Women and strangers were also among those accused of violating the law. Though women were underrepresented in the Annals and have been used by ‘College apologists’ as examples of ridiculous empirics (p. 189), Pelling goes to great lengths to examine female contributions to medicine in the capital, particularly during plague periods when distaff healers intruded onto the ‘homosocial’ Fellows’ turf.(p. 191) In Chapter 6, devoted entirely to women practitioners, she discusses the small number of cases involving females in the College sample, but concludes that women were more likely to be the ‘general practitioners of [their] day’ (p. 206) than their male counterparts. They were resourceful, too. While women often informed on one another to the College, she finds that they more easily deflected the Fellows’ summons. Additionally, Pelling assertively corrects the impression, ‘dating back to the pioneering work of Alice Clark’ (p. 203), that women who were paid to provide care outside the home lacked respectability. However, contemporary stereotypes about gender filled the College record and perpetuated erroneous negative attitudes about distaff healers.
Pelling lambasts the Fellows for pursuing strangers ‘disproportionately to their presence in the population, [yet] another way in which the College showed itself detached from London’s citizens’. (p. 336) The arrival of a Scottish contingent with James I necessitated some reconsideration of the College’s requirement that its Fellows be English, but despite the 1606 substitution of Britishness as essential to membership, Scots continued to be thought of as aliens by the Fellows. Although she briefly acknowledges that attitudes toward foreigners ‘fluctuated according to general economic as well as political conditions’ (p. 165), the word xenophobia does not appear in Pelling’s index.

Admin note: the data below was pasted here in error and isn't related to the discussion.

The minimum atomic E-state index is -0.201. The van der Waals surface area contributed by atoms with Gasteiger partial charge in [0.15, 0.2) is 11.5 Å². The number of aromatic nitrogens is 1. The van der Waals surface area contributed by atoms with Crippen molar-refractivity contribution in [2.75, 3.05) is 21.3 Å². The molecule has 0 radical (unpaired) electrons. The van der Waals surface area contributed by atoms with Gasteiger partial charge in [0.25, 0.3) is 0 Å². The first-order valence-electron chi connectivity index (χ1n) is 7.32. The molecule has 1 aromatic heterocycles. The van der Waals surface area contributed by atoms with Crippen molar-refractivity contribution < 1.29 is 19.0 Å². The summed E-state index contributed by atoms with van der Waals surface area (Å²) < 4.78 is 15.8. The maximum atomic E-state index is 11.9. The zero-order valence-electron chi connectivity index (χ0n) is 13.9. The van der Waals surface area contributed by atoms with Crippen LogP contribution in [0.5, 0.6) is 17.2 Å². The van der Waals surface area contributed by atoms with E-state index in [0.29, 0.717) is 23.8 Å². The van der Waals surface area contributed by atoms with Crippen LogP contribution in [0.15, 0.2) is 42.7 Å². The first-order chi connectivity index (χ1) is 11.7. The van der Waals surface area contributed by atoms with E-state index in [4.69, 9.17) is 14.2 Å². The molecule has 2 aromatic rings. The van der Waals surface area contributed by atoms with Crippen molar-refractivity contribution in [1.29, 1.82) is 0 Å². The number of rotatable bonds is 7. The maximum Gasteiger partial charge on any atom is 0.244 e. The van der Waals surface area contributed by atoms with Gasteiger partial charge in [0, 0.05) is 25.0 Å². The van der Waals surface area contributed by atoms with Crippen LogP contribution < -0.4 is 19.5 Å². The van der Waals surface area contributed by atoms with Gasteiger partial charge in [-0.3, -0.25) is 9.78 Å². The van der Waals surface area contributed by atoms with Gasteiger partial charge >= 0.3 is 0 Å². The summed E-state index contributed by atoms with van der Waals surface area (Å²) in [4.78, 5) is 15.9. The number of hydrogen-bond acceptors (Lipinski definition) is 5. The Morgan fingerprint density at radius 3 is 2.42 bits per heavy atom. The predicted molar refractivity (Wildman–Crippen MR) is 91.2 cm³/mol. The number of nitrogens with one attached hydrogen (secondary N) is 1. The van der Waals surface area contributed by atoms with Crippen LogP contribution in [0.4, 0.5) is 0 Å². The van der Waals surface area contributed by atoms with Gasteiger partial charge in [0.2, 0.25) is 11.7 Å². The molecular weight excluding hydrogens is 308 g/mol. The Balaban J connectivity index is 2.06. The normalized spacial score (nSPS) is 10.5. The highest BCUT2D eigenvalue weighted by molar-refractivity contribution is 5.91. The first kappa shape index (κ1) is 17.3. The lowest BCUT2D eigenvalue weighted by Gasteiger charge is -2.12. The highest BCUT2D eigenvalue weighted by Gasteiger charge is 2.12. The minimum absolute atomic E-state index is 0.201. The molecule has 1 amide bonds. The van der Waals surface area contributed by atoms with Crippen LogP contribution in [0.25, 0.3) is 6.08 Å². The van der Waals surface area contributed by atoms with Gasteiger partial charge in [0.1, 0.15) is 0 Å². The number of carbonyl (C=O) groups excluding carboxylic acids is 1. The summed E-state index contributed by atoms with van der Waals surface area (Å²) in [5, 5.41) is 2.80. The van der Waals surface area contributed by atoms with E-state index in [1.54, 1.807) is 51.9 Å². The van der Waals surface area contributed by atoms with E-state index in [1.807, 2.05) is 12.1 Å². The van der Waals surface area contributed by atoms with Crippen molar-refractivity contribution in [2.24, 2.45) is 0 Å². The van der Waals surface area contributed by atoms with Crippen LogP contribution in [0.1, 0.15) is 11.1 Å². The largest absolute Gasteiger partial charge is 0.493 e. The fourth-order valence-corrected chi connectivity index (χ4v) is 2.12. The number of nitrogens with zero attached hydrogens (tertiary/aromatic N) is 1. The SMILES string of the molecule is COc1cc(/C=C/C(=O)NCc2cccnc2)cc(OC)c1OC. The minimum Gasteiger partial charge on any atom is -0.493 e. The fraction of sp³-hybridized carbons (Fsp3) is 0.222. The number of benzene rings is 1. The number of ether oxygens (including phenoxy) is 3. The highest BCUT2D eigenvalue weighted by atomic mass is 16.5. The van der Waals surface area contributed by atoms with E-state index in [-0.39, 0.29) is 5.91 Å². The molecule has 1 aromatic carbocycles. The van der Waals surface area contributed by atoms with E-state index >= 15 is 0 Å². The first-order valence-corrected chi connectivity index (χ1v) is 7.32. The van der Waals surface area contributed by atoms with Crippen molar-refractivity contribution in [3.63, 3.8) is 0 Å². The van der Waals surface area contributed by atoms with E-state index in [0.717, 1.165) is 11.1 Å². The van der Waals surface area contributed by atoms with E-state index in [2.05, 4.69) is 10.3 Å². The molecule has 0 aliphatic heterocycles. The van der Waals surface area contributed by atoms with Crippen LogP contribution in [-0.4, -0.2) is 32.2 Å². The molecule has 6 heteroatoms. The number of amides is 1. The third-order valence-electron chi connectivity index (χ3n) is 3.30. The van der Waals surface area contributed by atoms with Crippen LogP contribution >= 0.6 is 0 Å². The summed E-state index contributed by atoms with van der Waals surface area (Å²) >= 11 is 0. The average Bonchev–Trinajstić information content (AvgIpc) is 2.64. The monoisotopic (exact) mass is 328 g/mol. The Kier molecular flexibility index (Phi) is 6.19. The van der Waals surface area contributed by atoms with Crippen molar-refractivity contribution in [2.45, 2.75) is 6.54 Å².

Chapter 7 investigates the contractual nature of early modern medicine and, in spite of the Annals’ general depiction of submissive sufferers, Pelling finds active patients more characteristic of the patient-practitioner relationship outside of the College. Even within the Annals she uncovered named patients who initiated complaints against their doctors, confirmation that the role of contractual medicine appears ‘central rather than peripheral’.(p. 247) As a quasi-court, the College dealt not only with cases against unlicensed medicos but also with conflicts brought to it by hostile patients and practitioners. Pelling includes a chart illustrating the cost of medical contracts for most of her period, but argues that nothing in the College’s records precluded poorer patients and practitioners from making health contracts. Despite the apparent ubiquity of contractual medicine, English physicians ‘participated [in it] … [but] ultimately came to oppose it’.(p. 268) The College’s Fellows in particular found contractual medicine suggestive of the sort of commerce engaged in by tradesmen and therefore, according to Pelling, incompatible with what was expected of the professional elite.
Pelling also devotes considerable space to the influence of patronage on iatric matters. Chapter 8 recreates many of the confrontational scenes when the College attempted to emphasize its authority over irregulars, judging both their character and iatric conduct worthy of formal condemnation. However, although the Fellows imitated ‘the modes of authority closest to the crown’ (p. 276), nearly half of the actions they took were ‘inconclusive’.(p. 299) How did the irregulars fight back when they were charged? Sometimes they denied practising medicine and sometimes they brought in important patrons to intervene with the Fellows on their behest. Paradoxically, the College’s authority depended upon those titans ‘most likely, in practice to undermine it’ (p. 315), so the Fellows were careful to compliment the men of high rank who interceded for an irregular, all the while reiterating the requirements of the law they were charged with enforcing.